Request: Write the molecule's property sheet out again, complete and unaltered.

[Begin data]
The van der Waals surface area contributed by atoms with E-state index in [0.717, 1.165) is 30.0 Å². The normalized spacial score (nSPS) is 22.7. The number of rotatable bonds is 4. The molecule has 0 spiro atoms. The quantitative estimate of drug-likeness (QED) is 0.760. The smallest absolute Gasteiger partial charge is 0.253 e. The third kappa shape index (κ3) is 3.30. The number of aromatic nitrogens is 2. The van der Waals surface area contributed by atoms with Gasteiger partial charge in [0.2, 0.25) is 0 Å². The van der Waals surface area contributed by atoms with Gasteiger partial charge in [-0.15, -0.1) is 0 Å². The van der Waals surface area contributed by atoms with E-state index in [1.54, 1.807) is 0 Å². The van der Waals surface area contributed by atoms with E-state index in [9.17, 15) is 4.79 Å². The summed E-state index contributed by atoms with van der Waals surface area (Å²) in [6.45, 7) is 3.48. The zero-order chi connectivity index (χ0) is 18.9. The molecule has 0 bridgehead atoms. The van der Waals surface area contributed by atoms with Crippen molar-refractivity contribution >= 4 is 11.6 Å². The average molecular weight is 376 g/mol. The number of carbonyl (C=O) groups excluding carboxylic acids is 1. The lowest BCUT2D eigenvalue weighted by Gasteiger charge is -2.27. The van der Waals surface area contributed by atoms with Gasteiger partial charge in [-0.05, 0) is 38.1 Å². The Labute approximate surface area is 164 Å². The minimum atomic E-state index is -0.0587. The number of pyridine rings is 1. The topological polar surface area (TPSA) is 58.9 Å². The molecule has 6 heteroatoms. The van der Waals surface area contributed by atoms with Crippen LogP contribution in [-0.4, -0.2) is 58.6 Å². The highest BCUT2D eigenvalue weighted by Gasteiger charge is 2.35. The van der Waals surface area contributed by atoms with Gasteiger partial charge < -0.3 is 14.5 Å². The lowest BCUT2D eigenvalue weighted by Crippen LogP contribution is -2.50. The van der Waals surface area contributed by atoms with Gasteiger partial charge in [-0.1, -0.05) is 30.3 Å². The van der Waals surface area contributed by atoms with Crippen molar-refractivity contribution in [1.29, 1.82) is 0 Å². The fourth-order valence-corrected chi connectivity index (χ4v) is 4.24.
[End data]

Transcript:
The van der Waals surface area contributed by atoms with E-state index in [0.717, 1.165) is 30.0 Å². The normalized spacial score (nSPS) is 22.7. The number of rotatable bonds is 4. The molecule has 0 spiro atoms. The quantitative estimate of drug-likeness (QED) is 0.760. The smallest absolute Gasteiger partial charge is 0.253 e. The third kappa shape index (κ3) is 3.30. The number of aromatic nitrogens is 2. The van der Waals surface area contributed by atoms with Gasteiger partial charge in [0.2, 0.25) is 0 Å². The van der Waals surface area contributed by atoms with Gasteiger partial charge in [-0.15, -0.1) is 0 Å². The van der Waals surface area contributed by atoms with E-state index in [1.54, 1.807) is 0 Å². The van der Waals surface area contributed by atoms with E-state index in [9.17, 15) is 4.79 Å². The summed E-state index contributed by atoms with van der Waals surface area (Å²) in [6.45, 7) is 3.48. The zero-order chi connectivity index (χ0) is 18.9. The molecule has 0 bridgehead atoms. The van der Waals surface area contributed by atoms with Crippen molar-refractivity contribution >= 4 is 11.6 Å². The average molecular weight is 376 g/mol. The number of carbonyl (C=O) groups excluding carboxylic acids is 1. The lowest BCUT2D eigenvalue weighted by Gasteiger charge is -2.27. The van der Waals surface area contributed by atoms with Gasteiger partial charge in [-0.05, 0) is 38.1 Å². The Labute approximate surface area is 164 Å². The minimum atomic E-state index is -0.0587. The number of pyridine rings is 1. The topological polar surface area (TPSA) is 58.9 Å². The molecule has 6 heteroatoms. The van der Waals surface area contributed by atoms with Crippen LogP contribution in [-0.4, -0.2) is 58.6 Å². The highest BCUT2D eigenvalue weighted by Gasteiger charge is 2.35. The van der Waals surface area contributed by atoms with Gasteiger partial charge < -0.3 is 14.5 Å². The lowest BCUT2D eigenvalue weighted by Crippen LogP contribution is -2.50. The van der Waals surface area contributed by atoms with Gasteiger partial charge in [-0.1, -0.05) is 30.3 Å². The van der Waals surface area contributed by atoms with Crippen molar-refractivity contribution in [1.29, 1.82) is 0 Å². The fourth-order valence-corrected chi connectivity index (χ4v) is 4.24.